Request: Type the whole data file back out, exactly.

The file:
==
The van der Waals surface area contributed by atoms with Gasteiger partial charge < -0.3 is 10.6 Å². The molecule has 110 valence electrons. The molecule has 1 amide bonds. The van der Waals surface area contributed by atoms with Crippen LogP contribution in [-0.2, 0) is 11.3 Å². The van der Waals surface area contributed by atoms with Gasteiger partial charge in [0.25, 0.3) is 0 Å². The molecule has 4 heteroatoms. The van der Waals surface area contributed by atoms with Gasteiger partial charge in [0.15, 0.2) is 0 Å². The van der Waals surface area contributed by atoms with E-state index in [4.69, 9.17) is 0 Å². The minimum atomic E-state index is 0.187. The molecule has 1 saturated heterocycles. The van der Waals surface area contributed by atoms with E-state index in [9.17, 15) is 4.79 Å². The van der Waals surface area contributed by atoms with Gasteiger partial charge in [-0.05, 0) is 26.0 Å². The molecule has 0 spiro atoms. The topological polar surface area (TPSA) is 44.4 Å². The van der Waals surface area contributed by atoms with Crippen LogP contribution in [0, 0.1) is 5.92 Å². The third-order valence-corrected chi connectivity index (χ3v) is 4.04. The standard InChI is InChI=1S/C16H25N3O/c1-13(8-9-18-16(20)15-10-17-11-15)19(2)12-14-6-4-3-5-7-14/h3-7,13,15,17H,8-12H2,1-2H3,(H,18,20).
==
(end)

The van der Waals surface area contributed by atoms with Gasteiger partial charge < -0.3 is 10.6 Å². The molecule has 110 valence electrons. The molecule has 1 amide bonds. The van der Waals surface area contributed by atoms with Crippen LogP contribution in [-0.2, 0) is 11.3 Å². The van der Waals surface area contributed by atoms with Gasteiger partial charge in [0.25, 0.3) is 0 Å². The molecule has 4 heteroatoms. The van der Waals surface area contributed by atoms with Gasteiger partial charge in [0.15, 0.2) is 0 Å². The van der Waals surface area contributed by atoms with E-state index in [4.69, 9.17) is 0 Å². The minimum atomic E-state index is 0.187. The molecule has 1 saturated heterocycles. The van der Waals surface area contributed by atoms with E-state index in [9.17, 15) is 4.79 Å². The van der Waals surface area contributed by atoms with Gasteiger partial charge in [-0.05, 0) is 26.0 Å². The molecule has 0 spiro atoms. The topological polar surface area (TPSA) is 44.4 Å². The van der Waals surface area contributed by atoms with Crippen LogP contribution in [0, 0.1) is 5.92 Å². The third-order valence-corrected chi connectivity index (χ3v) is 4.04. The standard InChI is InChI=1S/C16H25N3O/c1-13(8-9-18-16(20)15-10-17-11-15)19(2)12-14-6-4-3-5-7-14/h3-7,13,15,17H,8-12H2,1-2H3,(H,18,20).